With Twittermania running rampant, the latest craze is the new social media sharing toolbars that are popping up everywhere. Because Twitter users are limited to only 140 character tweets, url shortening has become essential. Toolbars like HootSuite, Krumlr, and the DiggBar initially sound like a great ideas in that they enable visitors to easily share your content. However, what most people fail to realize is that it is essentially framing your website and thereby hijacking it and it’s traffic. Furthermore, when they choose to share your content, some of them create a shortened url that points directly back to their website instead of yours. This effectively steals any external linking from you that’s factored into your site’s ranking for a given SERP. Perhaps even more upsetting is the fact that Digg is running advertisements and sponsored links in their toolbar attempting to generate revenue from your hard work.
Digg’s DiggBar Hijacks Publisher’s Website
Framing of websites was highly popularized but frowned up on in the late 1990′s. These content thieves would apply iframes onto websites and host ads over your content to generate extra income. Lots of free proxy sites still practice this technique today. It’s actually very surprising to me that Digg and Facebook are using such a sleazy tactic. I know StumbleUpon essentially does the same thing but I don’t have as big of an issue with them doing it because I feel their system is used more honestly. That is they aren’t creating new links that redirect to StumbleUpon, nor are they attempting to steal your visitor traffic. Digg is essentially using this framing technique to artificially inflate their traffic stats.
Facebook’s Frame Based Sharing Toolbar
Beyond being immensely stupid and out of touch, there’s no other logical explanation to be taking such a risk unless 1) Digg is lacking funding and needs to demonstrate some substantial growth to retain investors, or 2) they are desperate to monetize Digg by ripping off StumbleUpon’s sponsored links revenue model (see image below). Otherwise it makes no sense for Digg to attempt to pull of such a stunt and attract such negative attention from the driving force behind Digg; the publishers. Digg doesn’t create any content itself and if it weren’t for the publishers, Digg wouldn’t exist. I know all you Digg fanboys out there think you own the web but face it, you don’t create anything.
Digg Rips Off StumbleUpon’s Sponsored Links
While writing this article I was hoping to discover others that supported my views on this heisting of published content. Thankfully I found out that I was not the only one that held this strong belief. Notably, Graywolf and DailyBlogTips are not supportive of this latest move by Digg either. Micheal even took it a step further to teach his readers how to give the finger right back to Digg.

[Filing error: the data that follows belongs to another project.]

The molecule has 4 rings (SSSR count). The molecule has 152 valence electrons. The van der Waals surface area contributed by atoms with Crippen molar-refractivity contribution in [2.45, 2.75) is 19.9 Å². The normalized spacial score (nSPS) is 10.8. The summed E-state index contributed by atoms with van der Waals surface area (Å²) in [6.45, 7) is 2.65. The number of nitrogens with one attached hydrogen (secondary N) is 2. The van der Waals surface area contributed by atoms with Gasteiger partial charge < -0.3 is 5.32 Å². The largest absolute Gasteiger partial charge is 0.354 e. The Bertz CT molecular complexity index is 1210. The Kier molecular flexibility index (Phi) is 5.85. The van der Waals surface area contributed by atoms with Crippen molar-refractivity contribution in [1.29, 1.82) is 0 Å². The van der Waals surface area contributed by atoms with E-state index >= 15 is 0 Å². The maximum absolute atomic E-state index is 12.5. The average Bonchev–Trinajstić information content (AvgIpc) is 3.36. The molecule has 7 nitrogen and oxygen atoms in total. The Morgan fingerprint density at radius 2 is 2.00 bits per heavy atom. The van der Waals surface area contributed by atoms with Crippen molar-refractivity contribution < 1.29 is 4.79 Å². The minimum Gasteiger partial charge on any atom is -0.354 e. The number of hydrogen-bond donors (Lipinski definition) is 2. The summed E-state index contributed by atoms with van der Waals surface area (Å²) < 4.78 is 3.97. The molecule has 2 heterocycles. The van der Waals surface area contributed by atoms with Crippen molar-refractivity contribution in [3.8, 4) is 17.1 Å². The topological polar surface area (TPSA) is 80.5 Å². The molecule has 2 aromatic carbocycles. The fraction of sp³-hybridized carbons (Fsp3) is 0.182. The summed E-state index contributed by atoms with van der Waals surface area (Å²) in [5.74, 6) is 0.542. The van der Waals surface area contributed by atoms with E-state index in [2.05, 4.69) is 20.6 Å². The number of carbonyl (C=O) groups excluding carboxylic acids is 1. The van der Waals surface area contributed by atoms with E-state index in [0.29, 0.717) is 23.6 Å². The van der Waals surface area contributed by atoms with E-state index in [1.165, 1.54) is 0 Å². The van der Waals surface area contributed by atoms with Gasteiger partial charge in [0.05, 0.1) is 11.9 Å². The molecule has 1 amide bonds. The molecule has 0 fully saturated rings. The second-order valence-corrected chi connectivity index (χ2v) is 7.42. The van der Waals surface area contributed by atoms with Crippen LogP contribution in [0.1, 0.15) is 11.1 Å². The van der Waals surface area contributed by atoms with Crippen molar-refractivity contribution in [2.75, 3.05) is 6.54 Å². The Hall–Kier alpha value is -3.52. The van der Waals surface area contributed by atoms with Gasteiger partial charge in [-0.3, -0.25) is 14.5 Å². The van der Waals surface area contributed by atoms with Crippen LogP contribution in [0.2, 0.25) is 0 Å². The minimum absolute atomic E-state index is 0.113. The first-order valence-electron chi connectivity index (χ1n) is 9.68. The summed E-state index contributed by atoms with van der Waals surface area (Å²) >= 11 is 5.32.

My hope is that the large publishers that command lots of Diggs like the New York Times (already blocking DiggBar), YouTube, ArsTechnica, and CNN will not allow such content theft to be executed and this malicious trend will be stopped in its tracks ASAP. Otherwise, it essentially opens up the flood gates for millions of other content thieves to do the same. How would Kevin Rose and his prissy band of fanboys like it if Mozilla or Internet Explorer created their own framing toolbars, robbed them of their traffic, and generated extra income by showing ad overlays on Digg? I’m sure they would be very displeased to say the least and a flurry of lawsuits would be launched without hesitation.
As you can see from the images below, Digg is not the first one to create such a toolbar. Indeed it appears that DiggBar is not so original after all. It’s much more likely that Digg ripped off this idea as well!
HootSuite’s URL Shortening & Sharing Toolbar
Krumlr’s URL Shortening & Sharing Toolbar
5 Reasons Why You Should Break The DiggBar
1. Steals traffic – Digg doubles its traffic by showing your content in its frame and redirecting the shortened urls back to Digg instead of to your site.
2. Steals links – by creating shortened urls that are redirect to Digg first and foremost
3. Steals content – your content is essentially being hosted by Digg through it’s framing structure
4. Steals potential revenue – by either blocking your content/ads or by stealing ad impressions/clicks
5. Enables others to justify framing as well – then we are right back to where we started in the late 1990′s when websites were nothing more than frames within frames and lawsuits are dished out like candy